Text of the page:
Churchill was unhappy with the inclusion of references to peoples'
right to "self-determination" and stated that he considered the
Charter an "interim and partial statement of war aims designed to
reassure all countries of our righteous purpose and not the complete
structure which we should build after the victory." An office of the
Polish Government in Exile wrote to warn
Władysław Sikorski that if
the Charter was implemented with regards to national
self-determination, it would make the desired Polish annexation of
During the war Churchill argued for an interpretation of the charter
in order to allow the
Franklin D. Roosevelt
* Admiral Ernest J. King , US Navy
Harold R. Stark , US Navy
George C. Marshall , US Army
* Presidential adviser
* US Ambassador to Great-Britian and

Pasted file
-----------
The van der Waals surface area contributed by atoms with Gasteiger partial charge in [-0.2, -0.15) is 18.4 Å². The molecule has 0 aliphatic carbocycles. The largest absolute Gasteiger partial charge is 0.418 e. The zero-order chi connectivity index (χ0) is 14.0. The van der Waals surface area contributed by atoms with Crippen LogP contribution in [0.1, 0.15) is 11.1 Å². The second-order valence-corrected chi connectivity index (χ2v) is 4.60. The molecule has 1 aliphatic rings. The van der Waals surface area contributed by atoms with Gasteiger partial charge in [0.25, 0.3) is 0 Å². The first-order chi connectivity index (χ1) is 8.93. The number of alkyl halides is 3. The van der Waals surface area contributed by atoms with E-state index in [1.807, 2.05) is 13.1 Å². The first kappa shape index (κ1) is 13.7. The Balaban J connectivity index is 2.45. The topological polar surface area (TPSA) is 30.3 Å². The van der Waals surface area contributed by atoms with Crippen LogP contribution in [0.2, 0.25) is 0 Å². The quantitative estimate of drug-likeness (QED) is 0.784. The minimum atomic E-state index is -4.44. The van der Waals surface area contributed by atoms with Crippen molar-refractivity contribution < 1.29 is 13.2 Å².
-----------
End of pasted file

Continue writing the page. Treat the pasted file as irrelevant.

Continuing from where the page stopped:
* ^ Langer and Gleason, chapter 21 * ^ Cull, pp. 4, 6 * ^ Cull, pp 15, 21. * ^ _A_ _B_ Gunther, pp. 15–16 * ^ Weigold, pp. 15–16 * ^ Gratwick, p. 72 * ^ Stone, p. 5 * ^ O'Sullivan and Welles * ^ Stone, p. 21 * ^ Wrigley, p. 29 * ^ "President Roosevelt\'s message to Congress on the Atlantic Charter". _The Avalon Project_. Lillian Goldman Law Library. 21 August 1941. Retrieved 14 August 2013. * ^ Churchill, p. 393 * ^ Lauren, pp. 140–41 * ^ "Inter-Allied Council Statement on the Principles of the Atlantic Charter". _The Avalon Project_. Lillian Goldman Law Library. 24 September 1941. Retrieved 14 August 2013. * ^ "Joint Declaration by the United Nations". _The Avalon Project_. Lillian Goldman Law Library. 1 January 1942. Retrieved 14 August 2013. * ^ Sauer, p. 407 * ^ Stone, p. 80 * ^ Borgwardt, p. 29 * ^ Bayly and Harper * ^ Louis (1985) pp. 395–420 * ^ Crawford, p. 297 * ^ Sathasivam, p. 59 * ^ Joseph P. Lash, _Roosevelt and Churchill, 1939-1941_, W. W. Norton & Company, New York, 1976, pp. 447–448. * ^ Louis, (2006), p. 400 * ^ "Second World War Memorials". Commonwealth War Graves Commission . Archived from the original on 2 January 2013. Retrieved 14 August 2013. * ^ Prażmowska, p. 93 * ^ Whitcomb, p. 18; * ^ Louis (1998), p. 224 * ^ Hoopes and Brinkley, p. 52